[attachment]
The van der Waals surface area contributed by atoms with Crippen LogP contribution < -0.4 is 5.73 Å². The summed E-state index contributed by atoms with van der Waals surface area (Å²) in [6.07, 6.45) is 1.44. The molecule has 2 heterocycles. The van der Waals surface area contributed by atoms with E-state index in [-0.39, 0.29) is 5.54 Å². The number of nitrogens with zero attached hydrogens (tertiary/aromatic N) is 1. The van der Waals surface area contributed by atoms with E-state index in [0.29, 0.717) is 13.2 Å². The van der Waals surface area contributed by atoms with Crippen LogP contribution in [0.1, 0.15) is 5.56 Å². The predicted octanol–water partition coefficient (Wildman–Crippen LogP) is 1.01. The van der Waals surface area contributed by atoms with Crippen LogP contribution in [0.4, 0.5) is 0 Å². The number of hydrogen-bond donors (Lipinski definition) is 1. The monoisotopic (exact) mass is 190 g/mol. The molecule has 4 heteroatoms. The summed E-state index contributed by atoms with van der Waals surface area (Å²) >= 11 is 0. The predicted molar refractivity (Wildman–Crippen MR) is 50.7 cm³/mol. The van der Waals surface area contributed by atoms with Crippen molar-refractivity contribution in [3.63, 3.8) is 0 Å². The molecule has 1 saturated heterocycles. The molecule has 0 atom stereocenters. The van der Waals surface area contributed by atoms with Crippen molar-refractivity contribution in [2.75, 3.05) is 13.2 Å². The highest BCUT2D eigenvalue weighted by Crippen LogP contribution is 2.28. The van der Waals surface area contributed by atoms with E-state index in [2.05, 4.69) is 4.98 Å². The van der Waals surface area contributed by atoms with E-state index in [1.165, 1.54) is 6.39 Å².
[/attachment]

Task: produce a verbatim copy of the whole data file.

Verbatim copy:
The van der Waals surface area contributed by atoms with Crippen LogP contribution < -0.4 is 5.73 Å². The summed E-state index contributed by atoms with van der Waals surface area (Å²) in [6.07, 6.45) is 1.44. The molecule has 2 heterocycles. The van der Waals surface area contributed by atoms with E-state index in [-0.39, 0.29) is 5.54 Å². The number of nitrogens with zero attached hydrogens (tertiary/aromatic N) is 1. The van der Waals surface area contributed by atoms with E-state index in [0.29, 0.717) is 13.2 Å². The van der Waals surface area contributed by atoms with Crippen LogP contribution in [0.1, 0.15) is 5.56 Å². The predicted octanol–water partition coefficient (Wildman–Crippen LogP) is 1.01. The van der Waals surface area contributed by atoms with Crippen LogP contribution in [0.4, 0.5) is 0 Å². The number of hydrogen-bond donors (Lipinski definition) is 1. The monoisotopic (exact) mass is 190 g/mol. The molecule has 4 heteroatoms. The summed E-state index contributed by atoms with van der Waals surface area (Å²) >= 11 is 0. The predicted molar refractivity (Wildman–Crippen MR) is 50.7 cm³/mol. The van der Waals surface area contributed by atoms with Crippen molar-refractivity contribution in [3.63, 3.8) is 0 Å². The molecule has 1 saturated heterocycles. The molecule has 0 atom stereocenters. The van der Waals surface area contributed by atoms with Crippen molar-refractivity contribution in [2.75, 3.05) is 13.2 Å². The highest BCUT2D eigenvalue weighted by Crippen LogP contribution is 2.28. The van der Waals surface area contributed by atoms with E-state index in [2.05, 4.69) is 4.98 Å². The van der Waals surface area contributed by atoms with E-state index in [1.165, 1.54) is 6.39 Å².